Years of oppressive dictatorship, the Sandinista Revolution, and the subsequent war with the Contras have left much of Nicaragua in a cycle of poverty. Among the areas hardest hit by economic depression is the “Oriental Market” located in central Managua. Families live in shacks with dirt floors and no beds. Children pander gum and trinkets on the side of the road in hopes that they might find a meal. There is no hope for these children. Their place in life has been decided for them, and they will struggle to survive for the entirety of their lives.
In the late 1990’s, Rosamaria Bell and Olympida Grayas saw these children struggling just to find food, and they could not stand by and let them continue to suffer. They started a kindergarten called Jardin Infatil y Comedor Belem. They would provide the children with clothes, two meals a day, and most importantly, an education. The children who they invited to the school were the poorest of the poor. In many cases, their parents had left them or were drug addicts, and they lived with relatives in dangerously overcrowded shacks. The children would have to stay drug free, and away from gangs to attend the school.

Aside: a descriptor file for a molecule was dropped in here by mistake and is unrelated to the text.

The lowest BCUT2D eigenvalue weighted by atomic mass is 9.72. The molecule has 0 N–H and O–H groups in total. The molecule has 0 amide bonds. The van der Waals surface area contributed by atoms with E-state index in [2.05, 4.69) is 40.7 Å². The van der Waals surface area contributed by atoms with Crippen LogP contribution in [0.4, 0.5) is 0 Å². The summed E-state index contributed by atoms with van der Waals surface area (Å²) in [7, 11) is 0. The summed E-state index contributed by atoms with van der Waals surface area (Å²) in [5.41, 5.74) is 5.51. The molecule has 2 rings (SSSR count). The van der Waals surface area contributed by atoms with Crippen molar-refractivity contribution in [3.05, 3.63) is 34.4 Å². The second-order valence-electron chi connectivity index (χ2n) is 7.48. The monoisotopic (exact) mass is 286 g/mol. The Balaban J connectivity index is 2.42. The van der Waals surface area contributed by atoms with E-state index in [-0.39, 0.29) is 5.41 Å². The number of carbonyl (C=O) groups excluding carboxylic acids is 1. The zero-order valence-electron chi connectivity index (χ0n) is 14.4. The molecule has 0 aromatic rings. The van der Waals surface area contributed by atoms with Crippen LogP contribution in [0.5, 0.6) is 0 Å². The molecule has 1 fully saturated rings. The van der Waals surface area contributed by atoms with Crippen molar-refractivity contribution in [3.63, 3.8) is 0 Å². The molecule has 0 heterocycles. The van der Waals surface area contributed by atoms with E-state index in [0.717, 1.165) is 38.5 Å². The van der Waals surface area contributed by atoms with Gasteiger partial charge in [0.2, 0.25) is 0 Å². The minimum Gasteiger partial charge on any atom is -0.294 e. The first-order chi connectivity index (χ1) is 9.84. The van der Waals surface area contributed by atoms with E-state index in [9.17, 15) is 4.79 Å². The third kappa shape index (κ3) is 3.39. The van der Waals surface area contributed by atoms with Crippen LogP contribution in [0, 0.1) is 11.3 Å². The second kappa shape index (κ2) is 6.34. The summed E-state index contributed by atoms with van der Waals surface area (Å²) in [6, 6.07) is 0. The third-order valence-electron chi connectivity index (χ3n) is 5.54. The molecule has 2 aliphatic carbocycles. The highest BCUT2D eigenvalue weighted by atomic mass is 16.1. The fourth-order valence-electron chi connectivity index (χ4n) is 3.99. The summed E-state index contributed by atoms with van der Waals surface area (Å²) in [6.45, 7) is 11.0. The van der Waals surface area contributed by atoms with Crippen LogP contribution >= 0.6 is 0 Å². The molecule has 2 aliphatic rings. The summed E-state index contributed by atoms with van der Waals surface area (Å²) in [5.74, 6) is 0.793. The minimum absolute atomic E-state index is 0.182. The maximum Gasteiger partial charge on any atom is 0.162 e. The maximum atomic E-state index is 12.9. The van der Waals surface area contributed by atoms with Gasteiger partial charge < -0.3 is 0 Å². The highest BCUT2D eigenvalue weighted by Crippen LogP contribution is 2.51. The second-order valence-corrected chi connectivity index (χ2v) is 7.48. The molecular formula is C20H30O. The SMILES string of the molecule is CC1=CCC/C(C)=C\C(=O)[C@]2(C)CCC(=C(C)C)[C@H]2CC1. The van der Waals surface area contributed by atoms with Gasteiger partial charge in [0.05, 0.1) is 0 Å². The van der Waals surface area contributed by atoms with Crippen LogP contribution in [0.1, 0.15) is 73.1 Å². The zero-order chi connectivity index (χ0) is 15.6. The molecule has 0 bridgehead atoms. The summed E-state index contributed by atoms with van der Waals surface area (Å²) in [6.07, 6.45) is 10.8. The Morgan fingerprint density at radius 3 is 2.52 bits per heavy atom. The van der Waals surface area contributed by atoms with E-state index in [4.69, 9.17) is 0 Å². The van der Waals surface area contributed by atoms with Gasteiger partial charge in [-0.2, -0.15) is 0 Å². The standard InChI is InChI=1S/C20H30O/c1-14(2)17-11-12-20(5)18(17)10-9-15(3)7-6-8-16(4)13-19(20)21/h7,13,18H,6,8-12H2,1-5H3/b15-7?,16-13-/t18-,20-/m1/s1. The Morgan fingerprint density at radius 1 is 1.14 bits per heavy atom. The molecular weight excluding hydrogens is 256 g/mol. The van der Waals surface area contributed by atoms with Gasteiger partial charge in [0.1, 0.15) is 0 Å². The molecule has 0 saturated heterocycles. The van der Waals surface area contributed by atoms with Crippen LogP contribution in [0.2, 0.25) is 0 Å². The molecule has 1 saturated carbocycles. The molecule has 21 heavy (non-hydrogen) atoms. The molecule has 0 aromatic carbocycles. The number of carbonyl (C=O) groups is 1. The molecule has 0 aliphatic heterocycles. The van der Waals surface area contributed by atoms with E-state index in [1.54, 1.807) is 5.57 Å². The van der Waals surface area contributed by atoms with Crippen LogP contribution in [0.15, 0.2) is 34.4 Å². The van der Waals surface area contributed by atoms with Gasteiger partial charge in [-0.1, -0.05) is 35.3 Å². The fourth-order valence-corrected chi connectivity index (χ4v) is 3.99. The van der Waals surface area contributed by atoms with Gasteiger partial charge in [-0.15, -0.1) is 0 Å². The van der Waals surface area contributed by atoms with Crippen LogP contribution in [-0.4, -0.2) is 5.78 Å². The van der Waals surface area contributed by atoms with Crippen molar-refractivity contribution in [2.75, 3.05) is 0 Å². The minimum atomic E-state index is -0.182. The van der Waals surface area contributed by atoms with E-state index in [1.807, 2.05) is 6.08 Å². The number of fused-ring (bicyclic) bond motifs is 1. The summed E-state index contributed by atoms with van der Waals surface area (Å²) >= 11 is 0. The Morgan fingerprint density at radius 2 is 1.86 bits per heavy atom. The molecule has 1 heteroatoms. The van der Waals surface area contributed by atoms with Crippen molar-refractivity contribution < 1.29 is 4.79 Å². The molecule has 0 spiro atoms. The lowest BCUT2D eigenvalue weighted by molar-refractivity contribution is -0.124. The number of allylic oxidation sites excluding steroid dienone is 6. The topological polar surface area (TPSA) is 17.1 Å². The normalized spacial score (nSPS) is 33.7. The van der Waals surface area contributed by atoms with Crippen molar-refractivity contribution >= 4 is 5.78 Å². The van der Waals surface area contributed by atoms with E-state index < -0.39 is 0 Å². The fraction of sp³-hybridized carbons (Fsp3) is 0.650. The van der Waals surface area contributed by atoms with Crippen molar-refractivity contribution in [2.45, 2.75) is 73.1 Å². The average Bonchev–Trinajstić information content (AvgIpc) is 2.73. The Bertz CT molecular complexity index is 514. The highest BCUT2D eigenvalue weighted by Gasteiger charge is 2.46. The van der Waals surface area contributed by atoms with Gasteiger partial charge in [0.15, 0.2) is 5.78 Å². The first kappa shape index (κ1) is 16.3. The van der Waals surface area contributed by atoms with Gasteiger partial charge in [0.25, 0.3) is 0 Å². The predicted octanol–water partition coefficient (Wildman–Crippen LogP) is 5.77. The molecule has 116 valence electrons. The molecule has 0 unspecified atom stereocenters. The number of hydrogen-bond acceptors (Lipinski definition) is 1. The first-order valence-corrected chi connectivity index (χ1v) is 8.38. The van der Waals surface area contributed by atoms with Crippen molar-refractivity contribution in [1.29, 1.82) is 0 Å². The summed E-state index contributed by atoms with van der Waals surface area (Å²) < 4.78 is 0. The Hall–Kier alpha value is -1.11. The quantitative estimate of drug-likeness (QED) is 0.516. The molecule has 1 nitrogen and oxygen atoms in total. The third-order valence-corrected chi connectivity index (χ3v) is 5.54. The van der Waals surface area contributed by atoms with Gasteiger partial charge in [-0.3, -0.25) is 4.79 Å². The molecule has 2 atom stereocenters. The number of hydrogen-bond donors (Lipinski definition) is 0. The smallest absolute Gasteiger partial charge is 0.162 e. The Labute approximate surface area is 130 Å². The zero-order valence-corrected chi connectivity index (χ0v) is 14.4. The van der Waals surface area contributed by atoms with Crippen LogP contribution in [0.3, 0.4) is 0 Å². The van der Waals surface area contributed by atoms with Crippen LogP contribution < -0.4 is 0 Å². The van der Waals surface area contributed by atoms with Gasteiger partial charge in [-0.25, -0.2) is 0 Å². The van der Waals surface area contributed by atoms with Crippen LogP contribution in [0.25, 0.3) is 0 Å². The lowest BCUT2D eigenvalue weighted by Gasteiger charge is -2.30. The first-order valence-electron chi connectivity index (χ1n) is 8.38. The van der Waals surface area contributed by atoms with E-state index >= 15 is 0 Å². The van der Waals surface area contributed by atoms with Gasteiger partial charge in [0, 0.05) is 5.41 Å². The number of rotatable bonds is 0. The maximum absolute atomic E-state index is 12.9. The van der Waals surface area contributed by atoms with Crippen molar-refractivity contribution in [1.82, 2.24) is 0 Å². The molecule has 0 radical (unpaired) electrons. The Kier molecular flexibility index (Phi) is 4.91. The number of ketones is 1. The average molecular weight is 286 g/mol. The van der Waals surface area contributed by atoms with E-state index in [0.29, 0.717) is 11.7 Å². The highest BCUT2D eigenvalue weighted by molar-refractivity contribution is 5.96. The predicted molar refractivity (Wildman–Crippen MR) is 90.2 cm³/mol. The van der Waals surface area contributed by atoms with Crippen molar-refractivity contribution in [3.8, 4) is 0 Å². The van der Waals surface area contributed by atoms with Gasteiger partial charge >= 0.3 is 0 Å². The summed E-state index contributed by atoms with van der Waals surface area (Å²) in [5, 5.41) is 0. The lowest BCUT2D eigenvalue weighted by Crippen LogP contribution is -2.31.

The school started small, with just one class of kindergarten students. As the students grew, so did the school. It eventually expanded to have a secondary school, Colegio Cristiano El Padul. The children learned about math, science, literature, music, and English among other subjects. In 2008, the first class ever to attend the school graduated, and thanks to the generosity of families in the United States, three of the brightest, most motivated students were able to begin studying at universities in Managua. The Nicaraguan College Fund was established to ensure that these students would be able to complete their degrees, and that subsequent graduates each year would be afforded the same opportunity.